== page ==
A deposition reporter is often misconceived as someone who simply records what is said during depositions or court hearings for the sake of legal records. In addition to recording depositions for archival purposes, a deposition reporter also plays a vital role in allowing judges and attorneys to review a deposition speech during the course of a trial and before a trial begins. Because every word of a deposition could be critical to a court case, deposition reporters have an unusual demand for clarity and accuracy placed upon their shoulders at all times. In addition to recording depositions, deposition reporters may also record the speech of legal proceedings, corporate meetings, political meetings and other events that demand a legal record of what was said during the event’s minutes. Whether employed by the court or an independent litigation services provider, deposition reporters typically use one of three recording methods: stenographic, electronic or voice writing.

Stenographic Reporting

Stenographic reporting is the most common method of court reporting. Using a stenotype machine, reporters record the speech of official proceedings by pressing multiple keys at once to record letter combinations that signify phrases, words or sounds. The stenotype symbols are then translated into text by a process known as computer-aided transcription. In court proceedings where real-time reporting is desired, the stenotype machine is connected to computers that translate and transmit speech during a live proceeding. Independent legal services providers often offer real time reporting of legal proceedings by employing real-time reporting proficient reporters.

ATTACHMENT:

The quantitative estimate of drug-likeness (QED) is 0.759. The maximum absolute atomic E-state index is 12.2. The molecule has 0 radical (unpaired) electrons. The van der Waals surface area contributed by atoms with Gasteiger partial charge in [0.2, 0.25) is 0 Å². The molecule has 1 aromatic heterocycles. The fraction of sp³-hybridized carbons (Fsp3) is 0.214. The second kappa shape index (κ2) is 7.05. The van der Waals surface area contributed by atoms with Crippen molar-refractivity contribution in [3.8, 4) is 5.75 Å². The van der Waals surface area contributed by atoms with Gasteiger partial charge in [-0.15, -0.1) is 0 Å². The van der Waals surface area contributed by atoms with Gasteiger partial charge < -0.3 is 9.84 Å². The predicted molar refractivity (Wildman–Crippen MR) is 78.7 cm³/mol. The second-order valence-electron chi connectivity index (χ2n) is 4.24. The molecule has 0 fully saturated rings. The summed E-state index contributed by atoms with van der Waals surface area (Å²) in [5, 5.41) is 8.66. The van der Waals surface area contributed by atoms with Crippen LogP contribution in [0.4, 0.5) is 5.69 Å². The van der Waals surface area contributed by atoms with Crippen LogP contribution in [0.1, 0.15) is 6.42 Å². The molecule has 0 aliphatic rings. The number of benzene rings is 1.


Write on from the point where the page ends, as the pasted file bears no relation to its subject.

Electronic Recording

In electronic recording, audio equipment is used to directly record the speech of court proceedings. As the proceeding is recorded, the reporter monitors the recording process, making notes that identify speakers and listening carefully to ensure that the equipment is recording the proceeding with high sound quality. Electronic reporters may use either analogue or digital recording equipment, and are often required to produce a written transcript of the proceeding at its conclusion.

Voice Writing Recording

Voice writing recording is used to record the actual words of court participants as they speak them. In order to keep up with the flow of speech, a voice writing reporter speaks into a voice silencer; a hand-held mask device that contains a small microphone and prevents the recorder’s voice from being heard by the courtroom. In addition to recording what is said by witnesses, attorneys and judges and other parties to a court proceeding, voice writing reporters also make note of histrionic gestures and noticeable emotional reactions. As with electronic reporters, voice writing reporters are generally required to produce a written transcript of a proceeding based on the voice recording. To request a certain kind of deposition reporter or to review a proceeding through a particular reporting style, judges and attorneys often consult with independent legal services providers.



Source by Sarah Ballentine

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